True Katydid

Pterophylla camellifolia

Lang Elliot, naturesound.com

True Katydids are relatives of grasshoppers and crickets. They grow over two inches long and are leaf-green in color.

Katydids have oval-shaped wings with lots of veins. They resemble leaves.

True Katydids live in forests, thickets, or fields with lots of shrubs or trees. Katydids spend most of their time at the tops of trees where most of the leaves are.

Usually katydids are heard, but not seen.

Herbert A. "Joe" Pase III, Texas Forest Service

T.J. Walker, University of Florida

Unlike grasshoppers and crickets, both male and female katydids make sounds. They rub their forewings (front wings) together to "sing" to each other. Katydid hear each other with ears on their front legs.

Breeding season is in late Summer and early Fall. Females will lay eggs on stems.

Eggs will hatch the following Spring into nymphs. Nymphs are young katydids not fully grown. Katydid nymphs eat and grow, molting their skin several times. Each time the nymph sheds its skin it looks more like an adult. Finally, after its last molt, the nymph has changed into an adult katydid.

True Katydids eat leaves of most deciduous (lose leaves in Fall) trees and shrubs, especially oaks.

Katydids can fly short distances when threatened, but they prefer to walk and climb. When they do fly, it is more of a downward flutter. If a katydid lands on the ground, it will walk to the nearest tree and climb.

Predators of True Katydids include birds, bats, spiders, frogs, snakes, and other insect-eaters.

Additional Media

Description
Type
Credit
True Katydid Sound #1
Sound
Unknown
True Katydid Sound #2
Sound
Unknown
True Katydid Sound #3
Sound
Unknown
Katydid's Head Under a Microscope
Link to Image
Uglybug.org

Relationships in Nature:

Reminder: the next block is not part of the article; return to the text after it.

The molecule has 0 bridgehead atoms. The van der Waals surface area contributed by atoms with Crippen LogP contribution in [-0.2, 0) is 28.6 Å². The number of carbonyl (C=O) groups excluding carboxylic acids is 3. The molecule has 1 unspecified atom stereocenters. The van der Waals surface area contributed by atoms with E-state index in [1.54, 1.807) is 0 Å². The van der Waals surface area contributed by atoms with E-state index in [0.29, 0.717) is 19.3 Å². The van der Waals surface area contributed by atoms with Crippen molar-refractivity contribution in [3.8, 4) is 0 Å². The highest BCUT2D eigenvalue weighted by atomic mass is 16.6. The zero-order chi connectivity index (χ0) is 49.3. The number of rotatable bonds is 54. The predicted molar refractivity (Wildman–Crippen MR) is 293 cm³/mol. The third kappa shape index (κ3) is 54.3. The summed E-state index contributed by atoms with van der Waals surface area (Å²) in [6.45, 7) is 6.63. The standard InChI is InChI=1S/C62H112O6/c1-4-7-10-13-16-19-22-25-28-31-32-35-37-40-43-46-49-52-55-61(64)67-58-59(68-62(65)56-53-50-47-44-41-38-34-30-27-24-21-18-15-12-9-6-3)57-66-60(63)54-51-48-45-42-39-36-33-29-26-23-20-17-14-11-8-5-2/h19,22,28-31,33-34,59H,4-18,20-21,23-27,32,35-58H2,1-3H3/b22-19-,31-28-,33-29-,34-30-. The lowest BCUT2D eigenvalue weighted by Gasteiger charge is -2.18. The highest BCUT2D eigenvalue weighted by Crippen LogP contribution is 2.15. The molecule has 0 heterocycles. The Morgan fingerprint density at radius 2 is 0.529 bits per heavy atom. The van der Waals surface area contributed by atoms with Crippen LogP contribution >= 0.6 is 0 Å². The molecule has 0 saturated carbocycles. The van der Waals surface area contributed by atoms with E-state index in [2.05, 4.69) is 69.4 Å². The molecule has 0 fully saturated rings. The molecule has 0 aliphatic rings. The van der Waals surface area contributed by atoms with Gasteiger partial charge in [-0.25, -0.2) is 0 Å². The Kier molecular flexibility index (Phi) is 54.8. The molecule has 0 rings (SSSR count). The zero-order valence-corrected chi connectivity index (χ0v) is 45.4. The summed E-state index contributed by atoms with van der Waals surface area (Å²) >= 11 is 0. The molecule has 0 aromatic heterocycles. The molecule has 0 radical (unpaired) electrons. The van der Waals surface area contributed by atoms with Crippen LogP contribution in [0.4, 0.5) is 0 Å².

FOOD
PREDATORS
SHELTER
OTHER

White Oak

Great Crested Flycatcher

White Oak

Black Oak

Northern Cardinal

Black Oak

Willow Oak

American Robin

Willow Oak

American Sycamore

Big Brown Bat

American Sycamore

Mockernut Hickory

American Toad

Mockernut Hickory

American Elm

Eastern Garter Snake

American Elm

American Beech

Rabid Wolf Spider

American Beech

Sassafras

Barred Owl

Sassafras

Red Maple

Red-tailed Hawk

Red Maple

Yellow Poplar

Chinese Mantid

Yellow Poplar

Sweetgum

Blue Jay

Sweetgum

Silver Maple

Common Crow

Silver Maple

Black Cherry

White-breasted Nuthatch

Black Cherry

Witch Hazel

Red-winged Blackbird

Witch Hazel

Eastern Bluebird

Poison Ivy

Bluegill

Trumpet Creeper

Bald-faced Hornet

Wild Grape

Six-spotted Tiger Beetle

Virginia Creeper

Six-spotted Fishing Spider

Greenbrier

Relationship to Humans:

Most people enjoy the sound of katydids on late Summer evenings. They are rarely in large enough numbers to be destructive to trees, and they are a good food source for other wildlife.

SCIENTIFIC CLASSIFICATION

KINGDOM
Animal
PHYLUM
Arthropod
CLASS
Insect
ORDER
Orthoptera
FAMILY
Tettigoniidae
GENUS
Pterophylla
SPECIES
Pterophylla camellifolia

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